Feeding Vending Machines
It is easy to lose track of money when it is a dollar or two at a time. Oh sure, it doesn’t seem like much but it adds up. Let’s say you pay for a soda pop once a day from the machine. The soda costs $1.45. You work five days a week. That is $7.25 a week or $29 a month.
Doesn’t sound too bad right? But what about the chips and candy bar you buy as well? If chips are $1.10 each and a candy bar is $1.10, again once each day of your work week. That is another $11.00 a week that you fed into the machine.
So between soda, chips and a candy bar that is $73 each month that you are losing one dollar at a time. Think about this, over the course of the year you have spent $876 just on vending machines. For many people that would pay of a small balance credit card or almost two months of car payments.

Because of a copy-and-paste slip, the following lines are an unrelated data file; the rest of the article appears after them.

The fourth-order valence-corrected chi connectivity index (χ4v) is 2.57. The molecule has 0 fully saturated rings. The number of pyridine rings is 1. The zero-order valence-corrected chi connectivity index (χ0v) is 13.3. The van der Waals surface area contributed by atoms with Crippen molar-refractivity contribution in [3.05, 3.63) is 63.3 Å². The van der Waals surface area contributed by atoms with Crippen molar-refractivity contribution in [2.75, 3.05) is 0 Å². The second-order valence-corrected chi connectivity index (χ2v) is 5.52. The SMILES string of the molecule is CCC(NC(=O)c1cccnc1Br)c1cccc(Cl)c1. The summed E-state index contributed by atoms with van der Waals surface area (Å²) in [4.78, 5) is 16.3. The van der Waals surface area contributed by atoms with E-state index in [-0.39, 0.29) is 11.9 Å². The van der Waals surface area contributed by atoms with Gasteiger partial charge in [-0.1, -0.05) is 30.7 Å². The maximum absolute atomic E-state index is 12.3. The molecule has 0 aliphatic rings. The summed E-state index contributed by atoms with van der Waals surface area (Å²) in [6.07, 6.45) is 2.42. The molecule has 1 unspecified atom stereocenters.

Sounds ridicules? Well, it’s not, this is just one real life situation that I run into while coaching a clients.
What are you spending in the vending machine each week? Take a good look as this may be part of the reason your budget isn’t balancing.
So what do you do while at work and you want a soda or some chips? You plan this out while you are doing your grocery shopping. It is much cheaper in the long run to buy soda at the grocery store and little snack size chip bags and bring them to work with you instead of feeding the vending machine.
So what would the difference be? An 12 pack of soda is $4.50, that is just $.37 cents a can (as opposed to $1.45 in the vending machine) weekly savings on just soda alone is $5.50 or $21.6 a month, just with this small change you saved $259.2 for the year.
Imagine if you did the same with the chips and candy bar…actually you may find you pick healthier snacks when they are planned for the week and purchase at the grocery store.
Are you going to keep feeding a vending machine or start feeding yourself those dollars?